Want a shock? According to the National Endowment for the Arts (NEA) less than 50% of adults in the US are reading literature. The decline in reading is across the board. From 1982 to 2002, we've lost 20 million potential readers. The worst hit reading group are those of younger ages-the loss is 28%! The NEA says we're spiraling downward at an increasing rate-the reading decline has tripled over the last ten years.
Does a decline in reading habits spell trouble? Yes, according to the NEA report, which calls the news a "national crisis."
Reading develops the ability for concentration and imagination.
Reading enriches life.
Reading advances literacy.
Reading enhances culture and civic involvement.
Men are reading less than women, but both groups are reading less. For example, about 30% of men are reading literature. Among specific ethnic groups Hispanic Americans are faring the worst, although reading declines are evident in whites, African Americans and other racial groups.
Not surprisingly, reading is being replaced by television. The contrast between literature readers and non-literacy readers is startling.
Literature readers watch an average of 2.7 hours of television each day.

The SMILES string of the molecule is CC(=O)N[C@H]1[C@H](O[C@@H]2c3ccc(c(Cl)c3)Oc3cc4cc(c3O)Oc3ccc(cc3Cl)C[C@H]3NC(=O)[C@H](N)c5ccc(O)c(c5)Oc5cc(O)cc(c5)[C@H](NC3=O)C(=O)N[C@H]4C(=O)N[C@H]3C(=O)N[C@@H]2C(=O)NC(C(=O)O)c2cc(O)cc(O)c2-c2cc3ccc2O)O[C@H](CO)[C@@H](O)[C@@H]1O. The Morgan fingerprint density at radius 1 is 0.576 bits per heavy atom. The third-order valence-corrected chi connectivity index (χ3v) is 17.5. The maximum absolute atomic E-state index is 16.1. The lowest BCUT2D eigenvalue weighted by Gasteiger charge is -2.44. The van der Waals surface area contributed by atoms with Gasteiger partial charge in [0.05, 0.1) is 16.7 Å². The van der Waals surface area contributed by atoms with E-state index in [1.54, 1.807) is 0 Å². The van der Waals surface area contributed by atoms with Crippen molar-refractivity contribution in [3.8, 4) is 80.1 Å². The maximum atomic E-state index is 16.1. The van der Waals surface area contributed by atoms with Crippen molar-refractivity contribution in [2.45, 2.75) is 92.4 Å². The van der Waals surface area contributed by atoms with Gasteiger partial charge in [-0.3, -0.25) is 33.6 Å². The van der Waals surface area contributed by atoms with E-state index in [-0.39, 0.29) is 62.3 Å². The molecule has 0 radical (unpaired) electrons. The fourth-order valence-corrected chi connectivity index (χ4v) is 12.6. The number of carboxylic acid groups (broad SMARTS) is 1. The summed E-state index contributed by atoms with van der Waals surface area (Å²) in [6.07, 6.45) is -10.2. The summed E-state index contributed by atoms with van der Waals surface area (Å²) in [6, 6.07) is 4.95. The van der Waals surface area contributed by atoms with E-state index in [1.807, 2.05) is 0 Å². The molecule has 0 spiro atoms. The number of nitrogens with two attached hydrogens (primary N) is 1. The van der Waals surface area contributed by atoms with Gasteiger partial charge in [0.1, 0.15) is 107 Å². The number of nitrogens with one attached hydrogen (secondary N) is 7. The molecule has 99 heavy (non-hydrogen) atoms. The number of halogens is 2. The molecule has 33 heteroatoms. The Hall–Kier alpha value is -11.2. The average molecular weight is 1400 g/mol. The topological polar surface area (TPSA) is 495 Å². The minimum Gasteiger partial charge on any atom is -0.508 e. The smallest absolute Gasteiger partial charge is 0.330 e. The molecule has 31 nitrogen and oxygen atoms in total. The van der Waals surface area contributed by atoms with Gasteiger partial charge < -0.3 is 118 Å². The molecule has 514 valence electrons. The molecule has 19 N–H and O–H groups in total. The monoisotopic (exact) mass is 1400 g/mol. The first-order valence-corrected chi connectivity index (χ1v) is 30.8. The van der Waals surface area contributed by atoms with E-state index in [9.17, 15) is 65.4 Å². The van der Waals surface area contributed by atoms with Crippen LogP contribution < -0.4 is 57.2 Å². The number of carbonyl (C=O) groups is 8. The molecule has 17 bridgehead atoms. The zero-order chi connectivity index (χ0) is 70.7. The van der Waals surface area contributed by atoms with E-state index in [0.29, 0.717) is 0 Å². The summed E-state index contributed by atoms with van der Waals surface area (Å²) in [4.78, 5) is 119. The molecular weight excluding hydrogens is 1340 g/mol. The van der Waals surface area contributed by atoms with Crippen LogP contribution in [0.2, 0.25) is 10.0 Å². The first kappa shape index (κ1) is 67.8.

Non-literature readers watch an average of 3.1 hours of television each day.
People who do not watch much television are 48% more likely to be frequent readers (than the 3-hour-per-day-television watchers) and are reading between 12-49 books every year.
Quality of lifestyle is affected by reading habits. The NEA says that non-readers are as likely to be involved in cultural and sports activities, and volunteering. On the other hand, literary reading makes a person:
three times more likely to go to a performing arts event
four times more likely to go to an art museum
two-and-a-half times more likely to volunteer
one-and-a-half times more likely to attend or be involved in sports.
Simply put reading literature motivates people to participate in other activities.
Reading education is the most important factor. Learning to read early and learning to read for life are major keys. The study shows that a mere 14% percent of adults with a high school education read literature. But graduate students are reading five times as much! The study ends by concluding, "America can no longer take active and engaged literacy for granted. As more Americans lose this capability, our nation becomes less informed, active, and independent minded. These are not qualities that a free, innovative, or productive society can afford to lose."
We must return to reading!